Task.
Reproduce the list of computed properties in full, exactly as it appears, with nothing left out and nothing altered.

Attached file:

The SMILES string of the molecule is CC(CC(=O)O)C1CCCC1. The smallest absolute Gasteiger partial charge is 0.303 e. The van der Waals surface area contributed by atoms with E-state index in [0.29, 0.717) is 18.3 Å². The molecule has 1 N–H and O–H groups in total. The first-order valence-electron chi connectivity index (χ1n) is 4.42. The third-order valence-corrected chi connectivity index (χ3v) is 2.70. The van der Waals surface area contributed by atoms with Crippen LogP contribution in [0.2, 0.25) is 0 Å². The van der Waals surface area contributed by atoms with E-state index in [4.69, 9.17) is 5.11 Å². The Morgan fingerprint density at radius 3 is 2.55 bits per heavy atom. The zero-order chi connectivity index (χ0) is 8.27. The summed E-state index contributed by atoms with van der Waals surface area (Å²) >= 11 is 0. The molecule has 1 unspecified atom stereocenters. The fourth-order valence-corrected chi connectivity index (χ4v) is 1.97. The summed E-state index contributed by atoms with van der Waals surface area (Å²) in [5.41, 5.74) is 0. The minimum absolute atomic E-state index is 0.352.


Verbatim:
The SMILES string of the molecule is CC(CC(=O)O)C1CCCC1. The smallest absolute Gasteiger partial charge is 0.303 e. The van der Waals surface area contributed by atoms with E-state index in [0.29, 0.717) is 18.3 Å². The molecule has 1 N–H and O–H groups in total. The first-order valence-electron chi connectivity index (χ1n) is 4.42. The third-order valence-corrected chi connectivity index (χ3v) is 2.70. The van der Waals surface area contributed by atoms with Crippen LogP contribution in [0.2, 0.25) is 0 Å². The van der Waals surface area contributed by atoms with E-state index in [4.69, 9.17) is 5.11 Å². The Morgan fingerprint density at radius 3 is 2.55 bits per heavy atom. The zero-order chi connectivity index (χ0) is 8.27. The summed E-state index contributed by atoms with van der Waals surface area (Å²) >= 11 is 0. The molecule has 1 unspecified atom stereocenters. The fourth-order valence-corrected chi connectivity index (χ4v) is 1.97. The summed E-state index contributed by atoms with van der Waals surface area (Å²) in [5.41, 5.74) is 0. The minimum absolute atomic E-state index is 0.352.